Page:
Here's the next YouTube video I've been working on: I’ve got two vintage Gibson ES-345 guitars that are only 4 years apart but made in 2 different Gibson factories. I’m going to go through the story of each guitar, compare the list of similarities and differences, and play them back to back to see which one you prefer. Also, I just booked a flight for a guitar safari across the United States for two weeks from posting this video that I’d love for you to see. I’ll bring the cameras along for the entire story of sourcing a golden era Gibson Les Paul (spoiler alert: It’s gold). Have you subscribed to the channel yet? Here it is:

Do you want to sell a vintage Gibson ES-345 guitar? I'm always looking to buy vintage Gibson guitars but I especially love the ES-345 model. You can contact me here to sell a vintage Gibson guitar.

ES-345 history: The ES-345 came out in 1959 and was the third of the Thinline Electric Spanish 3x5 line. It was Gibson’s first model to feature the Stereo output and Varitone switch and the ES-355T began being produced in large numbers with SV shortly after the 345. The Stereo output is a bit of an odd setup: the neck pickup output is one side of stereo and the bridge is the opposite. They were sold with a grey Switchcraft cable with a ¼” TRS plug on one end and two standard mono ¼” output plugs on the other end just like this cable that goes with the ‘76. It’s a very cool set up if you have two seperate amps, or a Gibson stereo amplifier like the GA-79, but it doesn’t work as well to plug in the same amp since the outputs are out of phase from each other. The middle position causes slight cancellation giving a quacky sound. Gibson achieved this by installing the magnets in the pickups meant for stereo guitars with opposite polarity. I’m still not exactly why they did it. Maybe to encourage you to buy a Gibson stereo amp?


1972 Gibson ES-345td: in ‘72, ES guitars have the smaller nut width (1 9/16”) Mahogany neck with volute, patent sticker humbucking pickups, trapeze tailpiece, and were made in the Kalamazoo, MI factory. I bought this ‘72 from the wife of the original owner, named Laura. She said her husband played country music and liked to make things. He made a custom abalone shell truss rod cover with actual turquoise stone inlay with her name on it. The sale of this guitar helped replace the roof on her house.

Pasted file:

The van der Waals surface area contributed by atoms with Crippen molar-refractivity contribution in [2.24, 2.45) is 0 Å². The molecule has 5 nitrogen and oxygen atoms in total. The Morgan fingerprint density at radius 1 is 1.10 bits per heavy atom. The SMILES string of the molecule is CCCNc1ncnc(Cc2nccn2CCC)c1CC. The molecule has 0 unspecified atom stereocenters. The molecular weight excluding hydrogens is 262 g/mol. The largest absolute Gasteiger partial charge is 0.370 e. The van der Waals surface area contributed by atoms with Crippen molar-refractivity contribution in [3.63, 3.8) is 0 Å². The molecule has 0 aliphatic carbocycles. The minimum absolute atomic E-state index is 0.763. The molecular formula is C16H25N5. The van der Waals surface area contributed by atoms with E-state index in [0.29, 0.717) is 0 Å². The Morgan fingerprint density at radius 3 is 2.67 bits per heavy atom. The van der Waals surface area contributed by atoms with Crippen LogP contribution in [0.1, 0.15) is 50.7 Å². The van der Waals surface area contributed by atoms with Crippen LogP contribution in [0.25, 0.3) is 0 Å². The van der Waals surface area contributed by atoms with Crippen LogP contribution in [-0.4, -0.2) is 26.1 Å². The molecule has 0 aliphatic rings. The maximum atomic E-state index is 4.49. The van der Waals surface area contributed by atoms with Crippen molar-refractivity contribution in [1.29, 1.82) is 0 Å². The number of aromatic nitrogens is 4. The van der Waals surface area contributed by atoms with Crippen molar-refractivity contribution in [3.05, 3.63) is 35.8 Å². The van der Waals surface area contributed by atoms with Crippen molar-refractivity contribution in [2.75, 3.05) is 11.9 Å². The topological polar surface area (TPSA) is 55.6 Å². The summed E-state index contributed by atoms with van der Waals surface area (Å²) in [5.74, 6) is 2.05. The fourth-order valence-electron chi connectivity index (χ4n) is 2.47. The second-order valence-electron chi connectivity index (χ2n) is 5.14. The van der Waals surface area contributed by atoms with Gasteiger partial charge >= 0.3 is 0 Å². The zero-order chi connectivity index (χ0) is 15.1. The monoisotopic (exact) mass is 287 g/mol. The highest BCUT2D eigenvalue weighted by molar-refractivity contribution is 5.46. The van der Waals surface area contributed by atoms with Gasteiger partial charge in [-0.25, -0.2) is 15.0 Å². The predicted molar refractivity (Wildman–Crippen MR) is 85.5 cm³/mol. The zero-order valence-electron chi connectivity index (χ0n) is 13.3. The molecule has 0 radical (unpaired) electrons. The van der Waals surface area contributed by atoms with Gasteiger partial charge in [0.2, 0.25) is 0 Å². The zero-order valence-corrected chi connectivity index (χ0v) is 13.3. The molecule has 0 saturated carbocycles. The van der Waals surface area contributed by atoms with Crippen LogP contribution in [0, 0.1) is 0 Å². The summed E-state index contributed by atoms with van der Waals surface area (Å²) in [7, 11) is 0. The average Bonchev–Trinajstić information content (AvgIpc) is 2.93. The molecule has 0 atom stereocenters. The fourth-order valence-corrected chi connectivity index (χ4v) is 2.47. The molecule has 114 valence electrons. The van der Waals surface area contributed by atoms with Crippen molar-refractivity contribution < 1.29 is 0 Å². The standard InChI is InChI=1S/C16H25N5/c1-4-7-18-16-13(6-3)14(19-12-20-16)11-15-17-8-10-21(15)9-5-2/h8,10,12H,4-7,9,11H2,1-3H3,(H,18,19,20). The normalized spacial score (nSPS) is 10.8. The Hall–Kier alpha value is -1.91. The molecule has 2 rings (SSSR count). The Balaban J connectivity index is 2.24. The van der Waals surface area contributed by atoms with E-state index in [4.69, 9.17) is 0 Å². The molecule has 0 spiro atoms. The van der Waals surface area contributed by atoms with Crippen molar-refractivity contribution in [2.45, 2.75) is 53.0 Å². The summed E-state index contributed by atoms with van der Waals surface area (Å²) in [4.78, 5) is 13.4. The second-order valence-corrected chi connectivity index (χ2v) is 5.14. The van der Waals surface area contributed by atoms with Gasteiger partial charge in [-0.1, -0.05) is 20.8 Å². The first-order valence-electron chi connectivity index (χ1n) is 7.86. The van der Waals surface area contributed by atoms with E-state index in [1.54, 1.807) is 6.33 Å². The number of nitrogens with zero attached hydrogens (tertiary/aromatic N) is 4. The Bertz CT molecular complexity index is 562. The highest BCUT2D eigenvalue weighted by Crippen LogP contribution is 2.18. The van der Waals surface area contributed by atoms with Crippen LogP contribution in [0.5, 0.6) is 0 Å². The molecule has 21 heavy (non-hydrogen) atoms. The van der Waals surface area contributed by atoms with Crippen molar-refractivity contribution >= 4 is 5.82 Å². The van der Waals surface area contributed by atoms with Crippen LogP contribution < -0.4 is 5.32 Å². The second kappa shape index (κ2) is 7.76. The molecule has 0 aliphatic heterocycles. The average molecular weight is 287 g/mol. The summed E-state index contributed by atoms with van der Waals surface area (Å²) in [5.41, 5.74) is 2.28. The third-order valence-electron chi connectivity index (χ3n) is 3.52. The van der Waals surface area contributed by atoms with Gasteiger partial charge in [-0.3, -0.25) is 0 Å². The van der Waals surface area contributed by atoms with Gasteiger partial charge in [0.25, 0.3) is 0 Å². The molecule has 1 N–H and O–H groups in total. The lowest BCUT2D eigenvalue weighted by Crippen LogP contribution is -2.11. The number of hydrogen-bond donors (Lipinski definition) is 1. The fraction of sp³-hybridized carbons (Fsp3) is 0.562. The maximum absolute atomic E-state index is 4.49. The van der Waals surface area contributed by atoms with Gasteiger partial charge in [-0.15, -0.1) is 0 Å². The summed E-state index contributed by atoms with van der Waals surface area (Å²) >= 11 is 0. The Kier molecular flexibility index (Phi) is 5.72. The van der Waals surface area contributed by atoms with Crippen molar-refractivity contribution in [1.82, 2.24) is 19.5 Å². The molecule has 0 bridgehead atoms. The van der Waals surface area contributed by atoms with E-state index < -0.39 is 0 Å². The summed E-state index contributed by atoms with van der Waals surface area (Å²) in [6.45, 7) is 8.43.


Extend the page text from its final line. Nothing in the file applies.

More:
1972 Gibson ES-345 Cherry Sunburst

1976 Gibson ES-345: Gibson opened a new plant in Nashville, TN in 1975. This ‘76 ES-345 was made in that factory and features a Maple neck instead of Mahogany. The change was likely made to strengthen the neck and headstock area that’s prone to breaking. It also features patent number (etched) humbucking pickups instead of the patent number sticker pickups of the 1960s and early 1970s. I purchased this guitar from the original owner who told me he bought it new in ‘76. He played it sparingly but never became the guitar player he wanted to be. He was downsizing and this was part of that. 

 1976 Gibson ES-345

I’m playing both of these guitars through my 1971 Fender Princeton Reverb with the help of a secret weapon: The BMF Effects ES Box. It’s a stereo input buffer with mono output so I can play it through my pedal board. I’m not using any other effects here except for the fuzz pedal. This is a very cool pedal but it’s missing one thing: It doesn’t invert the phase of one of the channels in the middle position so they’re out of phase in the middle. It’s a small gripe but I thought it was a missed opportunity. 

Both of these guitars are available at my website at the time of this video and you can check them out at the links below. Consider liking this video? Drop me some feedback in the comments section. Follow on Instagram @truevintageguitar for live guitar safaris. What did you think of this blog post? Drop me a comment and let me know. 

John Shults


72 has clarity and warmth; 76 is muddier and thinner. Out of phase is less useful as is variatone and stereo output. Just get a 335; it’s more useful

— Telly Savalas

Nice review article to get information on these two famous guitars. I am a guitar learner and for practice I am using a gibson guitar. I have good knowledge on guitar anatomy and so far I have repaired abr-1 bridge, saddle screws and nashville bridge unit. I am interested in learning the guitar recording process simultaneously and for that this blog is a good one to start.

— Nethan Paul

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